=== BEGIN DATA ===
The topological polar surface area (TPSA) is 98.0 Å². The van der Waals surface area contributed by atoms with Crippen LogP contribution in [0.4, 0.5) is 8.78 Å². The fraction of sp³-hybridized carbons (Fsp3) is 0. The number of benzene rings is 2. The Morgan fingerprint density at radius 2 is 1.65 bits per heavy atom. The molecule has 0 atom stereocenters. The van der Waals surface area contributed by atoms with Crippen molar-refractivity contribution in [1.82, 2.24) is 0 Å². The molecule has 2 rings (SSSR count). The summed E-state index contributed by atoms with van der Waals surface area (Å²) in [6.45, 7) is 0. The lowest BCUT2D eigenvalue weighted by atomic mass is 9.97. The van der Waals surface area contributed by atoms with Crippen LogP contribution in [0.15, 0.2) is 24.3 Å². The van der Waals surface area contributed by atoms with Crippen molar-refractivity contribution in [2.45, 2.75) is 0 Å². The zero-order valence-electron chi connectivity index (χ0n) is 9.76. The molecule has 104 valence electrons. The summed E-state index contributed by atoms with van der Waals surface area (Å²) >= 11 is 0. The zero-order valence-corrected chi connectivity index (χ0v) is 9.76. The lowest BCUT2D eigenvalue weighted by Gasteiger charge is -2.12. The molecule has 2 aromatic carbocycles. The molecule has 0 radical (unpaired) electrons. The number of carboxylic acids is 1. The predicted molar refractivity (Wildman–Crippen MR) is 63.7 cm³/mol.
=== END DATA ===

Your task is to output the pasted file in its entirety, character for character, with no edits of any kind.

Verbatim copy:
The topological polar surface area (TPSA) is 98.0 Å². The van der Waals surface area contributed by atoms with Crippen LogP contribution in [0.4, 0.5) is 8.78 Å². The fraction of sp³-hybridized carbons (Fsp3) is 0. The number of benzene rings is 2. The Morgan fingerprint density at radius 2 is 1.65 bits per heavy atom. The molecule has 0 atom stereocenters. The van der Waals surface area contributed by atoms with Crippen molar-refractivity contribution in [1.82, 2.24) is 0 Å². The molecule has 2 rings (SSSR count). The summed E-state index contributed by atoms with van der Waals surface area (Å²) in [6.45, 7) is 0. The lowest BCUT2D eigenvalue weighted by atomic mass is 9.97. The van der Waals surface area contributed by atoms with Crippen LogP contribution in [0.15, 0.2) is 24.3 Å². The van der Waals surface area contributed by atoms with Crippen molar-refractivity contribution in [2.45, 2.75) is 0 Å². The zero-order valence-electron chi connectivity index (χ0n) is 9.76. The molecule has 104 valence electrons. The summed E-state index contributed by atoms with van der Waals surface area (Å²) >= 11 is 0. The zero-order valence-corrected chi connectivity index (χ0v) is 9.76. The lowest BCUT2D eigenvalue weighted by Gasteiger charge is -2.12. The molecule has 2 aromatic carbocycles. The molecule has 0 radical (unpaired) electrons. The number of carboxylic acids is 1. The predicted molar refractivity (Wildman–Crippen MR) is 63.7 cm³/mol.